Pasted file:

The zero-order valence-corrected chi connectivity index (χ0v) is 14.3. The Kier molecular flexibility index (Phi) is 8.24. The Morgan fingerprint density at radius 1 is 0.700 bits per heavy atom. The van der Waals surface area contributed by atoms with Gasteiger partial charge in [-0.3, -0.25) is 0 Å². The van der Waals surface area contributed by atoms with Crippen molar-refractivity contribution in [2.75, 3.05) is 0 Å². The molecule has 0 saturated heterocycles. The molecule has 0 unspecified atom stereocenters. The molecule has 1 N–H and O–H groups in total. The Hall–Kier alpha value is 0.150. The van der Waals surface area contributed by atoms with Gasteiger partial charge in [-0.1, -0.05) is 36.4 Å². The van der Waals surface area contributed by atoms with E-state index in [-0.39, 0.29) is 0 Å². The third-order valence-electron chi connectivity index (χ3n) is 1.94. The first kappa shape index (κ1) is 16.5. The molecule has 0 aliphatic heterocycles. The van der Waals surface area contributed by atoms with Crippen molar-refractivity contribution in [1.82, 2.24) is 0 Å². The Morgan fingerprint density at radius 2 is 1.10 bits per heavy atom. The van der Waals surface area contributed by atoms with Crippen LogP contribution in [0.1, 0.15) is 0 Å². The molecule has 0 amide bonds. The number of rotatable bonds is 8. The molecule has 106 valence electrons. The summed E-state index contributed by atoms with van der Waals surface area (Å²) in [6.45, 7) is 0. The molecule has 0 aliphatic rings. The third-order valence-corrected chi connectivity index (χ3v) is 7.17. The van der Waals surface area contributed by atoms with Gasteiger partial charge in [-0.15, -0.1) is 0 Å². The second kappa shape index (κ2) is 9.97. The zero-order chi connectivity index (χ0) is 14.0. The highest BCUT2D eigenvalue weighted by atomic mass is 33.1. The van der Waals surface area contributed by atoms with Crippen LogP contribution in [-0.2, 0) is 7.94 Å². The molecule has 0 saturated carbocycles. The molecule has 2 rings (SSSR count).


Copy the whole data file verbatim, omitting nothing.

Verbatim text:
The zero-order valence-corrected chi connectivity index (χ0v) is 14.3. The Kier molecular flexibility index (Phi) is 8.24. The Morgan fingerprint density at radius 1 is 0.700 bits per heavy atom. The van der Waals surface area contributed by atoms with Gasteiger partial charge in [-0.3, -0.25) is 0 Å². The van der Waals surface area contributed by atoms with Crippen molar-refractivity contribution in [2.75, 3.05) is 0 Å². The molecule has 0 saturated heterocycles. The molecule has 0 unspecified atom stereocenters. The molecule has 1 N–H and O–H groups in total. The Hall–Kier alpha value is 0.150. The van der Waals surface area contributed by atoms with Gasteiger partial charge in [-0.1, -0.05) is 36.4 Å². The van der Waals surface area contributed by atoms with E-state index in [-0.39, 0.29) is 0 Å². The third-order valence-electron chi connectivity index (χ3n) is 1.94. The first kappa shape index (κ1) is 16.5. The molecule has 0 aliphatic heterocycles. The van der Waals surface area contributed by atoms with Crippen molar-refractivity contribution in [1.82, 2.24) is 0 Å². The Morgan fingerprint density at radius 2 is 1.10 bits per heavy atom. The van der Waals surface area contributed by atoms with Crippen LogP contribution in [0.1, 0.15) is 0 Å². The molecule has 0 amide bonds. The number of rotatable bonds is 8. The molecule has 106 valence electrons. The summed E-state index contributed by atoms with van der Waals surface area (Å²) in [6.45, 7) is 0. The molecule has 0 aliphatic rings. The third-order valence-corrected chi connectivity index (χ3v) is 7.17. The van der Waals surface area contributed by atoms with Gasteiger partial charge in [-0.15, -0.1) is 0 Å². The second kappa shape index (κ2) is 9.97. The zero-order chi connectivity index (χ0) is 14.0. The highest BCUT2D eigenvalue weighted by atomic mass is 33.1. The van der Waals surface area contributed by atoms with Crippen LogP contribution in [-0.2, 0) is 7.94 Å². The molecule has 0 saturated carbocycles. The molecule has 2 rings (SSSR count).